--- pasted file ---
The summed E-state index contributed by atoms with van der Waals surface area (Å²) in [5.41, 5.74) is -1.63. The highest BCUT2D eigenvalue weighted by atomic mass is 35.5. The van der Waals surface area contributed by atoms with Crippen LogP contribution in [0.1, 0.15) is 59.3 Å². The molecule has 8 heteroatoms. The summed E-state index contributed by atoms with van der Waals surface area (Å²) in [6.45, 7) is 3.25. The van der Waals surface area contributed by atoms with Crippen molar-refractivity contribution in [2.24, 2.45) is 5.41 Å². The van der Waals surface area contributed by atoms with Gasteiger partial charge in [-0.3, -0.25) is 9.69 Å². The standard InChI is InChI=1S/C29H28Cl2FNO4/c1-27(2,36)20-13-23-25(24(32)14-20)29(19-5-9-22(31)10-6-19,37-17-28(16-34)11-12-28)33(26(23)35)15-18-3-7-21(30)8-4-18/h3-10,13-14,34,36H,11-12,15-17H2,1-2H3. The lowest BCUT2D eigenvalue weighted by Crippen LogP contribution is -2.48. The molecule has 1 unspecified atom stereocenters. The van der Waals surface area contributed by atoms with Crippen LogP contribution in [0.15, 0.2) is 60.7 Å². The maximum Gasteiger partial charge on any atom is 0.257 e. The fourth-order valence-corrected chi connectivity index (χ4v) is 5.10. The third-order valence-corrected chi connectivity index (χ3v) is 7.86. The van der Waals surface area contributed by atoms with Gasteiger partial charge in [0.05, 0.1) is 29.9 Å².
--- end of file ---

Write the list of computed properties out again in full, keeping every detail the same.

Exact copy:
The summed E-state index contributed by atoms with van der Waals surface area (Å²) in [5.41, 5.74) is -1.63. The highest BCUT2D eigenvalue weighted by atomic mass is 35.5. The van der Waals surface area contributed by atoms with Crippen LogP contribution in [0.1, 0.15) is 59.3 Å². The molecule has 8 heteroatoms. The summed E-state index contributed by atoms with van der Waals surface area (Å²) in [6.45, 7) is 3.25. The van der Waals surface area contributed by atoms with Crippen molar-refractivity contribution in [2.24, 2.45) is 5.41 Å². The van der Waals surface area contributed by atoms with Gasteiger partial charge in [-0.3, -0.25) is 9.69 Å². The standard InChI is InChI=1S/C29H28Cl2FNO4/c1-27(2,36)20-13-23-25(24(32)14-20)29(19-5-9-22(31)10-6-19,37-17-28(16-34)11-12-28)33(26(23)35)15-18-3-7-21(30)8-4-18/h3-10,13-14,34,36H,11-12,15-17H2,1-2H3. The lowest BCUT2D eigenvalue weighted by Crippen LogP contribution is -2.48. The molecule has 1 unspecified atom stereocenters. The van der Waals surface area contributed by atoms with Crippen LogP contribution in [0.15, 0.2) is 60.7 Å². The maximum Gasteiger partial charge on any atom is 0.257 e. The fourth-order valence-corrected chi connectivity index (χ4v) is 5.10. The third-order valence-corrected chi connectivity index (χ3v) is 7.86. The van der Waals surface area contributed by atoms with Gasteiger partial charge in [0.05, 0.1) is 29.9 Å².